Second, books are needed for reference. Especially if you are a writer, you know you occasionally need to look up a quote, a favorite passage, or at least to cite the birth or death date of someone you reference in the writing. For an art critic, it also means a ton of art books, so you can find a particular painting by Monet or Fra Angelico. You might need to remember if the house behind Christina is painted white or left weathered wood, or if there is a cat or a bear cub sitting in the front of the dugout canoe in George Caleb Bingham’s Fur Traders on the Missouri (comparison with an alternate version of the painting in Detroit makes it seem more ursine than feline). 

Both of these initial reasons for keeping books are built on utility. And there is no doubt, the usefulness of books should not be sniffed at (although the smell of books is one of their addictive qualities). 

A third reason for keeping some of these books is the emotional investment you may have in them. This book was given to you by your grandmother — that’s never leaving the house — or that one was a birthday gift from someone you loved who is now dead, or this one was the first book you ever owned, when you were in third grade and were wild about dinosaurs. You can have emotional attachments to books just as you can with people, or rather, the books are a ghost of the people you have cared for. 

A corollary to this is the problem of once having culled a book you thought you were over, you spend your time and treasure years later re-acquiring it. Sometimes my only reason for spending an afternoon in a used bookstore is the hope you might glimpse a long-lost book you wish to god you had never dumped. 

A fourth reason is the neurosis of the collector. A good quarter of the books I own are parts of such collections. I have dozens of books about the photographer Edward Weston. I have loved his work since I was an adolescent and have not only many photobooks filled with his images, but some rarer books: The Cats of Wildcat Hill, California and the West, My Camera on Point Lobos, a reprint of his book illustrations for Walt Whitman: Leaves of Grass. Several of these have actual financial value.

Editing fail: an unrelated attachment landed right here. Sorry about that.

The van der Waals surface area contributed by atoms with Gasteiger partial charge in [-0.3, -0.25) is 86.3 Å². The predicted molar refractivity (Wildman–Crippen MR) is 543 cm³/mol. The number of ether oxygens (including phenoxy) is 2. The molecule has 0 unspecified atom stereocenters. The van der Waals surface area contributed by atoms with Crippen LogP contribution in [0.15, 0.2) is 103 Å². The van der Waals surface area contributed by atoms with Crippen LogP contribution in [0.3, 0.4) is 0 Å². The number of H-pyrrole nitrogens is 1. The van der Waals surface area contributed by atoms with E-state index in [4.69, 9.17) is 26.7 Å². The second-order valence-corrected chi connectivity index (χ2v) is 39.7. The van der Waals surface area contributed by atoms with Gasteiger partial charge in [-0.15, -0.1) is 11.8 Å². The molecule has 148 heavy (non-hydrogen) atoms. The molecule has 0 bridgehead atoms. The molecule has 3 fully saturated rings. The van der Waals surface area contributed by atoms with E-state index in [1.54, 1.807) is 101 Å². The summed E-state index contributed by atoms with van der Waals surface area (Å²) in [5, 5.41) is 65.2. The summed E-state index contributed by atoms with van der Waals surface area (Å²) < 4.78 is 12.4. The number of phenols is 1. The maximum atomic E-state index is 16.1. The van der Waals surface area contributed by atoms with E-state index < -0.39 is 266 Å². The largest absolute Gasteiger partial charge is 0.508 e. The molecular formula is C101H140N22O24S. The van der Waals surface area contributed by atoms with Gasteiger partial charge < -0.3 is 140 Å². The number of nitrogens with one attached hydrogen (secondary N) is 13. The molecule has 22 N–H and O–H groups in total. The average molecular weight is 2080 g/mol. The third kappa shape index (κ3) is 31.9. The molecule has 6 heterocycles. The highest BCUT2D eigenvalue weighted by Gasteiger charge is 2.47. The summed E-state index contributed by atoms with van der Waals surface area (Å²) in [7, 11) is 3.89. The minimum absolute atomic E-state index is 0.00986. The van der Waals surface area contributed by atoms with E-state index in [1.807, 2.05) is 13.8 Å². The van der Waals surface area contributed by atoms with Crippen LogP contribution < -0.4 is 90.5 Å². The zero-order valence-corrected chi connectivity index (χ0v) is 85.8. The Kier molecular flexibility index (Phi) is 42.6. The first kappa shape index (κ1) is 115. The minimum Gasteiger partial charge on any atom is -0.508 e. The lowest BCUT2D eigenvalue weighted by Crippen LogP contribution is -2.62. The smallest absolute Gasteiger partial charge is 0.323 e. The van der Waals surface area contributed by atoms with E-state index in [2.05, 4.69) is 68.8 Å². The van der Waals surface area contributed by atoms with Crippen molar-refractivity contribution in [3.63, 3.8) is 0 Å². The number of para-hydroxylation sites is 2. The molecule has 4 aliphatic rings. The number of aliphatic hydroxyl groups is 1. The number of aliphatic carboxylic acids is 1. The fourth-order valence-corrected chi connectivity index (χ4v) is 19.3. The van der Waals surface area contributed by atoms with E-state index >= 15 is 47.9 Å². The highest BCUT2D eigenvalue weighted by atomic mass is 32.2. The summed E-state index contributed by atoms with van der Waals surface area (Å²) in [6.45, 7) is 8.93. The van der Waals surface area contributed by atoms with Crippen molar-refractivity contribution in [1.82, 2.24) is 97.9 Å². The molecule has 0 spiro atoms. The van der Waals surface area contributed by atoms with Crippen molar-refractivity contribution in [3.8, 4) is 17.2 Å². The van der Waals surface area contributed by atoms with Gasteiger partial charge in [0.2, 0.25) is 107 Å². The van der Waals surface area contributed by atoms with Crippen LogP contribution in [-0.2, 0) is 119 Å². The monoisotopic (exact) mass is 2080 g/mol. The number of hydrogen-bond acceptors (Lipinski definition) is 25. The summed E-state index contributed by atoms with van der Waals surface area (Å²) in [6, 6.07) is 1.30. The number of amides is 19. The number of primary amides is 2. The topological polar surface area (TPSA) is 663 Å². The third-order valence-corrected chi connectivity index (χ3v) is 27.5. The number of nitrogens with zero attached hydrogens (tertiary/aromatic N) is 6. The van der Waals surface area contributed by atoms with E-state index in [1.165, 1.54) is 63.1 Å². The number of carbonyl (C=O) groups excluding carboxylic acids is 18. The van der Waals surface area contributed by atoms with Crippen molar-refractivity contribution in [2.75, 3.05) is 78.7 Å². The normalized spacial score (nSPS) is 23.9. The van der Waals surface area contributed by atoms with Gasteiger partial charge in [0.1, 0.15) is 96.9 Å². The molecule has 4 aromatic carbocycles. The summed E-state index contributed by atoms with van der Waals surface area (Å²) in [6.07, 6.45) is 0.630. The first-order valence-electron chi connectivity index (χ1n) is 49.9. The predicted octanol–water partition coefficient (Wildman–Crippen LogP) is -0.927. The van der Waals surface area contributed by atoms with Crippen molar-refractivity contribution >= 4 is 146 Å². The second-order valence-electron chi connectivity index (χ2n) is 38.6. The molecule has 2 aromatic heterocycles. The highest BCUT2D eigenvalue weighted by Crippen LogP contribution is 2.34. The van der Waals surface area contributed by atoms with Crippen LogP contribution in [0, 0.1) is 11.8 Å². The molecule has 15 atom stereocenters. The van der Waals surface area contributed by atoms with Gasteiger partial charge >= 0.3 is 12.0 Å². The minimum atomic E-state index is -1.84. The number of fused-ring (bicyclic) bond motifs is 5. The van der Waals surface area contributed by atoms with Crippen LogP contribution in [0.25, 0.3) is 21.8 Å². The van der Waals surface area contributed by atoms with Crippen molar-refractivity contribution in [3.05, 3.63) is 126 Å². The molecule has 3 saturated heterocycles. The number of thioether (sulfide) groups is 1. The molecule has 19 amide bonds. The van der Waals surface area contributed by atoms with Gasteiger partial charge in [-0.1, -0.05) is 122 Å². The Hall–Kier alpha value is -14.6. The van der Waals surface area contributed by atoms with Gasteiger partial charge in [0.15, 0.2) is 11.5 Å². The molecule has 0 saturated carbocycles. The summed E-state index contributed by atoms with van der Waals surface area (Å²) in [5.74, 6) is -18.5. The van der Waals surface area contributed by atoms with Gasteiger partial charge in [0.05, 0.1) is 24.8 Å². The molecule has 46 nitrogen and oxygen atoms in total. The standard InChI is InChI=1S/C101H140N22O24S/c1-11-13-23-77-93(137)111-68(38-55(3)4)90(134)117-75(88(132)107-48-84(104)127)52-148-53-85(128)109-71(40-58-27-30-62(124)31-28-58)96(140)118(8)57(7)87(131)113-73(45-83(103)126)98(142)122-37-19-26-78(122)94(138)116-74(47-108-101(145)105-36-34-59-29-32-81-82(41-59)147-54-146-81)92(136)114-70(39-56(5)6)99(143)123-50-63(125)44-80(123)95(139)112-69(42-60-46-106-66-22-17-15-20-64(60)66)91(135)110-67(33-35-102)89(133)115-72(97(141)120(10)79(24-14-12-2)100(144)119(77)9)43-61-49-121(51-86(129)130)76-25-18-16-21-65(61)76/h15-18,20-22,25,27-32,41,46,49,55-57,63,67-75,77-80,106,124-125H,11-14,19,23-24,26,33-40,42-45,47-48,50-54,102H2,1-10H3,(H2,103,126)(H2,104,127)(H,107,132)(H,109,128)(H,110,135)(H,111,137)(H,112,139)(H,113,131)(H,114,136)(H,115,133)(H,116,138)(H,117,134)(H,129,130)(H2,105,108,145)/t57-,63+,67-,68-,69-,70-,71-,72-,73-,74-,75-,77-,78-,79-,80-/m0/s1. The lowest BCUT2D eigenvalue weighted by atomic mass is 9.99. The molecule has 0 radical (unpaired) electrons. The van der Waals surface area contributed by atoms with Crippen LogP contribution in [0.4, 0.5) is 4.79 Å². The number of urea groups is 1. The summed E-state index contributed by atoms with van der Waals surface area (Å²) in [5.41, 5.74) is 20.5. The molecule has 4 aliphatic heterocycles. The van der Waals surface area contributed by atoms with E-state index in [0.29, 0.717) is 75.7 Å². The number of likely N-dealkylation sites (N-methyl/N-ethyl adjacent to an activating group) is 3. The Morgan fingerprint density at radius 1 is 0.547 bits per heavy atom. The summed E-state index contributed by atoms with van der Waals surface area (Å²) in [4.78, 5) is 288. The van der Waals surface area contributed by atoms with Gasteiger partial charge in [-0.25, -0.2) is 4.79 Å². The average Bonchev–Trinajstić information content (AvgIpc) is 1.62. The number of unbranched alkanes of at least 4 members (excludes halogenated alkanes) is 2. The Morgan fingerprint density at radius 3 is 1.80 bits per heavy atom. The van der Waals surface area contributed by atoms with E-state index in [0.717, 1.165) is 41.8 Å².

Another collection is of books from the Library of America. One whole floor-to-ceiling shelf is filled with the blue, green or red clothbound beauties from that publisher, each handsome and beautifully printed. I cannot afford them new, but I sconch any one I see used when I am scouring the used bookshops. 

I also have complete, or nearly-complete collections of the works of William Faulkner, D.H. Lawrence, Henry Miller, Herman Melville — and I am beginning to load up on H.L. Mencken. 

The sin of the collector, of course, is completism. I am not quite so nuts that I want first editions, or all editions of certain books. A single copy of each work is enough for my completist heart. 

There are no doubt other reasons for filling your home with volume after volume. But if nothing else counts, it should be enough that books are a delight. Not only their content, but the feel, heft, the buckram or linen, the morocco or half-leather, the gold print spine, the marbled endpapers, the scarlet headband, the deckled or gilt fore-edge, the texture of slight embossment that lead type presses into the paper, the sound of a turned page. 

Although none of this matters like the world-wiping ability of reading the books to give you access to places, thoughts, cadences, structures, values, opinions, insights, that you would never otherwise be privy to. 

If there is a problem that I face now, it is what will become of these friends when I am gone? A collection of books is so personal that they, together, make up a portrait of their owner. There is a reason Thomas Jefferson’s library was kept intact to form the basis of the Library of Congress. Mine, of course, is not so reverend, and there is no one who has any use for this particular selection of volumes. What is lifeblood for me, would be a burden for anyone coming after, having to disperse my estate. And my estate is almost entirely bound up in bound volumes. 

In the meantime, I am not yet going anywhere, and my books are my dear companions.

3 comments
  1. Robin said:

    Never, never too many books! Not in this world or any world to come.

  2. Jay said:

    I have this problem, notably with editions of the Divine Comedy.

  3. dan said:

    Richard, How true your comment is about searching again for books you once culled — or the library has culled! I have recently bought second-hand copies of several books I once owned, such as “The Islamic World,” by W.H. McNeill, “Seashores,” by Herbert S. Zim (I had a copy before I could even read it myself), and “The Sciences of Mankind,” a big Golden book by Jane Werner Watson (she did a lot of kids’ and juvenile books for Golden). It was in this book that I first read a mention of George Bancroft’s histories, I think.